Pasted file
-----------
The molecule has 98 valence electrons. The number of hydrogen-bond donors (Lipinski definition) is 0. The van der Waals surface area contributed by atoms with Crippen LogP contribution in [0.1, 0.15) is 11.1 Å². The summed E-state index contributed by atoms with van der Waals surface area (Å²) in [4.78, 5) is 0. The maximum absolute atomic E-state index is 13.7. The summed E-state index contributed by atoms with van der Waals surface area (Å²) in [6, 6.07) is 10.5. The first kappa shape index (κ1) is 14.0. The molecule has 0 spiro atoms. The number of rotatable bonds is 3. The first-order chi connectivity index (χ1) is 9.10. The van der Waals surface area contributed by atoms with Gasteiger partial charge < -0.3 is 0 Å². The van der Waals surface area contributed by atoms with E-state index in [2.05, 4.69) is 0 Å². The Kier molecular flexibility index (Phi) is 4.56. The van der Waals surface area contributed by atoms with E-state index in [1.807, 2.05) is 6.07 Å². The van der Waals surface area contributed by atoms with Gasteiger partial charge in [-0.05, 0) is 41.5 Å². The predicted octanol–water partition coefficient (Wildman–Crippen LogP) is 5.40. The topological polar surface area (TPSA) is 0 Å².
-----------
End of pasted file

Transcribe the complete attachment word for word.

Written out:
The molecule has 98 valence electrons. The number of hydrogen-bond donors (Lipinski definition) is 0. The van der Waals surface area contributed by atoms with Crippen LogP contribution in [0.1, 0.15) is 11.1 Å². The summed E-state index contributed by atoms with van der Waals surface area (Å²) in [4.78, 5) is 0. The maximum absolute atomic E-state index is 13.7. The summed E-state index contributed by atoms with van der Waals surface area (Å²) in [6, 6.07) is 10.5. The first kappa shape index (κ1) is 14.0. The molecule has 0 spiro atoms. The number of rotatable bonds is 3. The first-order chi connectivity index (χ1) is 9.10. The van der Waals surface area contributed by atoms with Gasteiger partial charge < -0.3 is 0 Å². The van der Waals surface area contributed by atoms with E-state index in [2.05, 4.69) is 0 Å². The Kier molecular flexibility index (Phi) is 4.56. The van der Waals surface area contributed by atoms with E-state index in [1.807, 2.05) is 6.07 Å². The van der Waals surface area contributed by atoms with Gasteiger partial charge in [-0.05, 0) is 41.5 Å². The predicted octanol–water partition coefficient (Wildman–Crippen LogP) is 5.40. The topological polar surface area (TPSA) is 0 Å².